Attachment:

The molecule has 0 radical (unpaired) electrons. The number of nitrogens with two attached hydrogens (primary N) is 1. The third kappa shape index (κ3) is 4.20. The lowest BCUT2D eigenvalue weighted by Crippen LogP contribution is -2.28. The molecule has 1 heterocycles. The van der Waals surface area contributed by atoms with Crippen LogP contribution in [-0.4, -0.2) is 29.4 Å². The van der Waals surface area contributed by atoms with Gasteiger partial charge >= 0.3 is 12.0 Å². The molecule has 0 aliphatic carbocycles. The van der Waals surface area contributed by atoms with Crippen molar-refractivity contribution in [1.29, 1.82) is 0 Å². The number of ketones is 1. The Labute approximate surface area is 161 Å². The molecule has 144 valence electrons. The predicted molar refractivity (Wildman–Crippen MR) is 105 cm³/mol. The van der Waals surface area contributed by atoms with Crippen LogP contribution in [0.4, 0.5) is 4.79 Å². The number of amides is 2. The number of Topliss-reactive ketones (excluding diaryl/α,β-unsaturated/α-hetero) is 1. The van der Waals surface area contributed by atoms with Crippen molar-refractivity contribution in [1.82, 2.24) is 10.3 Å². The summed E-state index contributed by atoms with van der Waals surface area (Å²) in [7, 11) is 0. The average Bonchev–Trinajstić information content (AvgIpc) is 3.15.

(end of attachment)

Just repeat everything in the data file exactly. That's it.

The molecule has 0 radical (unpaired) electrons. The number of nitrogens with two attached hydrogens (primary N) is 1. The third kappa shape index (κ3) is 4.20. The lowest BCUT2D eigenvalue weighted by Crippen LogP contribution is -2.28. The molecule has 1 heterocycles. The van der Waals surface area contributed by atoms with Crippen LogP contribution in [-0.4, -0.2) is 29.4 Å². The van der Waals surface area contributed by atoms with Gasteiger partial charge >= 0.3 is 12.0 Å². The molecule has 0 aliphatic carbocycles. The van der Waals surface area contributed by atoms with Crippen molar-refractivity contribution in [1.29, 1.82) is 0 Å². The number of ketones is 1. The Labute approximate surface area is 161 Å². The molecule has 144 valence electrons. The predicted molar refractivity (Wildman–Crippen MR) is 105 cm³/mol. The van der Waals surface area contributed by atoms with Crippen LogP contribution in [0.4, 0.5) is 4.79 Å². The number of amides is 2. The number of Topliss-reactive ketones (excluding diaryl/α,β-unsaturated/α-hetero) is 1. The van der Waals surface area contributed by atoms with Crippen molar-refractivity contribution in [1.82, 2.24) is 10.3 Å². The summed E-state index contributed by atoms with van der Waals surface area (Å²) in [7, 11) is 0. The average Bonchev–Trinajstić information content (AvgIpc) is 3.15.